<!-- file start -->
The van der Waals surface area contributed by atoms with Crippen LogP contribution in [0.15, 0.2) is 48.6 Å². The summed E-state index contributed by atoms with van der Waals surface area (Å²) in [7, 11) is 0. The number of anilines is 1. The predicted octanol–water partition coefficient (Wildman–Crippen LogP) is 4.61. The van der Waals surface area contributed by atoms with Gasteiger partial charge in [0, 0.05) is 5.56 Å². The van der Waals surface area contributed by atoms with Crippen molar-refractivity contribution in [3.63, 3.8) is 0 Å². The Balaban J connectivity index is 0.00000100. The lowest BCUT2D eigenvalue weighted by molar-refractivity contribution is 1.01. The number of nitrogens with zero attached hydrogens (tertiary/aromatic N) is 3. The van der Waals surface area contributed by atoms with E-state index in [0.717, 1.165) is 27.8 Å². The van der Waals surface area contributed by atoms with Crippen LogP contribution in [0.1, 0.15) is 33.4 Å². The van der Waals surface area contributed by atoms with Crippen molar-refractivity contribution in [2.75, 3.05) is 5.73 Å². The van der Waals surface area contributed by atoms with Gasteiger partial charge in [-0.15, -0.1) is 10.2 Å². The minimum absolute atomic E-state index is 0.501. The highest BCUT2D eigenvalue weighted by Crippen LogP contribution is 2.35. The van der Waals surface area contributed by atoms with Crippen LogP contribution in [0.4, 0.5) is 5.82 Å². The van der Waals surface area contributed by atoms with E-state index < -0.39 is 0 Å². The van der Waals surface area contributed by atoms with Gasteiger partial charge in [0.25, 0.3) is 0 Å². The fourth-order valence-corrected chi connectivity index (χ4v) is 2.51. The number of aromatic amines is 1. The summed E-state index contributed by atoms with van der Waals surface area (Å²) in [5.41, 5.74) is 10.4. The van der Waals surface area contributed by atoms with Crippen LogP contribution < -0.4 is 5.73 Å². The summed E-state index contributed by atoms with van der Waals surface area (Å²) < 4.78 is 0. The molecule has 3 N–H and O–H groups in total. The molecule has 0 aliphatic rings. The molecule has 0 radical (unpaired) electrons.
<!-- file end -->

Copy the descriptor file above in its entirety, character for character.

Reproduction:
The van der Waals surface area contributed by atoms with Crippen LogP contribution in [0.15, 0.2) is 48.6 Å². The summed E-state index contributed by atoms with van der Waals surface area (Å²) in [7, 11) is 0. The number of anilines is 1. The predicted octanol–water partition coefficient (Wildman–Crippen LogP) is 4.61. The van der Waals surface area contributed by atoms with Gasteiger partial charge in [0, 0.05) is 5.56 Å². The van der Waals surface area contributed by atoms with Crippen molar-refractivity contribution in [3.63, 3.8) is 0 Å². The Balaban J connectivity index is 0.00000100. The lowest BCUT2D eigenvalue weighted by molar-refractivity contribution is 1.01. The number of nitrogens with zero attached hydrogens (tertiary/aromatic N) is 3. The van der Waals surface area contributed by atoms with E-state index in [0.717, 1.165) is 27.8 Å². The van der Waals surface area contributed by atoms with Crippen LogP contribution in [0.1, 0.15) is 33.4 Å². The van der Waals surface area contributed by atoms with Crippen molar-refractivity contribution in [2.75, 3.05) is 5.73 Å². The van der Waals surface area contributed by atoms with Gasteiger partial charge in [-0.15, -0.1) is 10.2 Å². The minimum absolute atomic E-state index is 0.501. The highest BCUT2D eigenvalue weighted by Crippen LogP contribution is 2.35. The van der Waals surface area contributed by atoms with Crippen LogP contribution in [0.4, 0.5) is 5.82 Å². The van der Waals surface area contributed by atoms with E-state index < -0.39 is 0 Å². The van der Waals surface area contributed by atoms with Gasteiger partial charge in [0.25, 0.3) is 0 Å². The fourth-order valence-corrected chi connectivity index (χ4v) is 2.51. The number of aromatic amines is 1. The summed E-state index contributed by atoms with van der Waals surface area (Å²) in [5.41, 5.74) is 10.4. The van der Waals surface area contributed by atoms with Crippen LogP contribution < -0.4 is 5.73 Å². The summed E-state index contributed by atoms with van der Waals surface area (Å²) < 4.78 is 0. The molecule has 3 N–H and O–H groups in total. The molecule has 0 aliphatic rings. The molecule has 0 radical (unpaired) electrons.